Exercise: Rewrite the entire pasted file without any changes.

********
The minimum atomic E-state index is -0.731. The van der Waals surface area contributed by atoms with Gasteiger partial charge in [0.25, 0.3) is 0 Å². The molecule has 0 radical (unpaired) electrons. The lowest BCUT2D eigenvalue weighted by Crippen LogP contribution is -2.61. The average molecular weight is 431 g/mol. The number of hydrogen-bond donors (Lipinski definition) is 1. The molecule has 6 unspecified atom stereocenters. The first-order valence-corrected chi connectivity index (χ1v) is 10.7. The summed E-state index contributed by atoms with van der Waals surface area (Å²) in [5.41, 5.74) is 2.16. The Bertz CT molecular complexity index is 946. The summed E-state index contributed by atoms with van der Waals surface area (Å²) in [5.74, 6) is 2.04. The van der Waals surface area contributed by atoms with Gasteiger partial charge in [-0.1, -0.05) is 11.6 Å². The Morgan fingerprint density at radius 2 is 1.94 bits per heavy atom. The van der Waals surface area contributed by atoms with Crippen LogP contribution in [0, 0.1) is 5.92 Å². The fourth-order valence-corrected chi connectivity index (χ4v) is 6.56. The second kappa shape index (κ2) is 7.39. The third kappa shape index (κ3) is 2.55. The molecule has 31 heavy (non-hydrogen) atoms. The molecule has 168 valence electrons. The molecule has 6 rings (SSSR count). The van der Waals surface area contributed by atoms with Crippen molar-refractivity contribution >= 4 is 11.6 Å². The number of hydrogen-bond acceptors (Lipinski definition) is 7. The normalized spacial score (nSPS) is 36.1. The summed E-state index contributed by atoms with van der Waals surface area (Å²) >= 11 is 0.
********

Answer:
The minimum atomic E-state index is -0.731. The van der Waals surface area contributed by atoms with Gasteiger partial charge in [0.25, 0.3) is 0 Å². The molecule has 0 radical (unpaired) electrons. The lowest BCUT2D eigenvalue weighted by Crippen LogP contribution is -2.61. The average molecular weight is 431 g/mol. The number of hydrogen-bond donors (Lipinski definition) is 1. The molecule has 6 unspecified atom stereocenters. The first-order valence-corrected chi connectivity index (χ1v) is 10.7. The summed E-state index contributed by atoms with van der Waals surface area (Å²) in [5.41, 5.74) is 2.16. The Bertz CT molecular complexity index is 946. The summed E-state index contributed by atoms with van der Waals surface area (Å²) in [5.74, 6) is 2.04. The van der Waals surface area contributed by atoms with Gasteiger partial charge in [-0.1, -0.05) is 11.6 Å². The Morgan fingerprint density at radius 2 is 1.94 bits per heavy atom. The van der Waals surface area contributed by atoms with Crippen LogP contribution in [0, 0.1) is 5.92 Å². The fourth-order valence-corrected chi connectivity index (χ4v) is 6.56. The second kappa shape index (κ2) is 7.39. The third kappa shape index (κ3) is 2.55. The molecule has 31 heavy (non-hydrogen) atoms. The molecule has 168 valence electrons. The molecule has 6 rings (SSSR count). The van der Waals surface area contributed by atoms with Crippen molar-refractivity contribution >= 4 is 11.6 Å². The number of hydrogen-bond acceptors (Lipinski definition) is 7. The normalized spacial score (nSPS) is 36.1. The summed E-state index contributed by atoms with van der Waals surface area (Å²) >= 11 is 0.